Cassandra and Jane: A Jane Austen Novelby Jill Pitkeathley
They were beloved sisters and the best of friends. But Jane and Cassandra Austen suffered the same fate as many of the women of their era. Forced to spend their lives dependent on relatives, both financially and emotionally, the sisters spent their time together trading secrets, challenging each other's opinions, and rehearsing in myriad other ways the domestic… See more details below
They were beloved sisters and the best of friends. But Jane and Cassandra Austen suffered the same fate as many of the women of their era. Forced to spend their lives dependent on relatives, both financially and emotionally, the sisters spent their time together trading secrets, challenging each other's opinions, and rehearsing in myriad other ways the domestic dramas that Jane would later bring to fruition in her popular novels. For each sister suffered through painful romantic disappointments—tasting passion, knowing great love, and then losing it—while the other stood witness. Upon Jane's death, Cassandra deliberately destroyed her personal letters, thereby closing the door to the private life of the renowned novelist . . . until now.
In Cassandra & Jane, author Jill Pitkeathley ingeniously reimagines the unique and intimate relationship between two extraordinary siblings, reintroducing readers to one of the most intriguing figures in the world of literature, as seen through the eyes of the one person who knew her best.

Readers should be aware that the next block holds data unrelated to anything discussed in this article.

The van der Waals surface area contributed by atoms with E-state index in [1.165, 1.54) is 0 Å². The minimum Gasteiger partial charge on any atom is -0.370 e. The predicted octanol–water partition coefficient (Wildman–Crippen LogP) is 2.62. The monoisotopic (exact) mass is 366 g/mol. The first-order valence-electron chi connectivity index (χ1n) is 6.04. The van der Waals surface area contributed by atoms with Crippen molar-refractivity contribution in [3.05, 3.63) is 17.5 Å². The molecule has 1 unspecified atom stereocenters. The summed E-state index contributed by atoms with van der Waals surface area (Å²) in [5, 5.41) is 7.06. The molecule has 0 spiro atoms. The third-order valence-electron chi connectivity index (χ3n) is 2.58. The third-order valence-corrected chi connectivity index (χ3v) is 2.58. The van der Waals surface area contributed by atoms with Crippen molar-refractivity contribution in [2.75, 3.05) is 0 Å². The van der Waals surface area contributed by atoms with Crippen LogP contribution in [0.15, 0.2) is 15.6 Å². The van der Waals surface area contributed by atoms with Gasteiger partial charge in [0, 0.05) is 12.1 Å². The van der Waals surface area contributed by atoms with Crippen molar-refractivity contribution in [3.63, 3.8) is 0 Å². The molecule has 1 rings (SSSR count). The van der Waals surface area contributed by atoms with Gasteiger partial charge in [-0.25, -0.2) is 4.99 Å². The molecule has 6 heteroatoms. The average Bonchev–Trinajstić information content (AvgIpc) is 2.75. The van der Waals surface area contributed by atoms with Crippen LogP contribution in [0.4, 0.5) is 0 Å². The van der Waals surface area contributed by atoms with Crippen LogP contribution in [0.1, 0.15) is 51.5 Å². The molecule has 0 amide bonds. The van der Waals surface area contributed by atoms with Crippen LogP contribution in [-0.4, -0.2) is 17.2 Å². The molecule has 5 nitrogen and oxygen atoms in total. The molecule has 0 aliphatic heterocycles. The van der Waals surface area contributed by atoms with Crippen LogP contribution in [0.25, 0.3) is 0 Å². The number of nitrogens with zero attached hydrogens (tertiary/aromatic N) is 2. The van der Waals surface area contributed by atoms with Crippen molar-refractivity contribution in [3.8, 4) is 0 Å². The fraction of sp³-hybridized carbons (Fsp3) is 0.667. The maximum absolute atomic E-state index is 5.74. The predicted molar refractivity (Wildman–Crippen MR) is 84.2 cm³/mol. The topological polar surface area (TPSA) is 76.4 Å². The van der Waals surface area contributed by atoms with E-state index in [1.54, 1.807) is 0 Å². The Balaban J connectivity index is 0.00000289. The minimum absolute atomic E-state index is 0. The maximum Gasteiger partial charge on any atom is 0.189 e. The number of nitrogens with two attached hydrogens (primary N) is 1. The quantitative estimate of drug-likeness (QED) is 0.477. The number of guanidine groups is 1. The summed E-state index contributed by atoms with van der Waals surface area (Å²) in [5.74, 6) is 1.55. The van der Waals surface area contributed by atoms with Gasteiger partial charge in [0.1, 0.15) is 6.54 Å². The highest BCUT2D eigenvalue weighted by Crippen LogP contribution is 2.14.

Following Jane Austen's untimely death in 1817 at age 41, her "most beloved sister" destroyed most of their correspondence; in her first novel, House of Lords peer Pitkeathley attempts to fill in the gaps through the eyes of Cassandra, Jane's closest confidante and sharpest critic. Cassandra tells of the Austen family's precarious position on the lowest tier of Hampshire's aristocracy, Jane's early attempts at "scribbling" and the crushing romantic disappointments of the two. Throughout, Cassandra's detailed look at her younger sister showcases not only Jane's literary accomplishments and "the low spirits, the anger, even the bitterness in her," but also her indefatigable romanticism. Cassandra's voice is perfectly pitched, true to Austen's England, and jam-packed with Austen trivia. Descriptions of known events in the sisters' lives, however, tend toward the didactic, especially compared to Pitkeathley's imaginative leaps regarding the sisters' secrets; as such, the seams between actual and imagined history are entirely too visible. Ardent Austen devotees will be undeterred by the uneven narrative, but casual fans may want to pass. (Sept.)Copyright © Reed Business Information, a division of Reed Elsevier Inc. All rights reserved.
While Jane Austen is recognized the world over as one of the greatest storytellers in the English language, in this fictional work, the talent does not extend to her sister. This first novel by Pitkeathley imagines the relationship between the sisters Austen, as told from Cassandra's first-person point of view. Unfortunately, Cassandra is a dullish narrator, wringing her hands and denigrating herself throughout the book. The character may indeed have been an early model for Sense and Sensibility 's Elinor Dashwood (as Pitkeathley seems to imply), but she has none of the sparkle, wit, or drollery of Miss Dashwood, instead possessing an abundance of prudery and simpering judgment. From Cassandra, we get only the merest glimpses of the secret side of Jane that her sister claims to know better than any other. Accuracy aside, the novel fails to entertain with the story of Austen's life. Originally published in the United Kingdom in 2004, the book appears to be releasing Stateside to capitalize on the popularity of recent Austen biopics. Recommended for Austen completists.-Amy Watts, Univ. of Georgia Lib., Athens
- HarperCollins Publishers
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- Product dimensions:
- 5.30(w) x 7.90(h) x 0.80(d)
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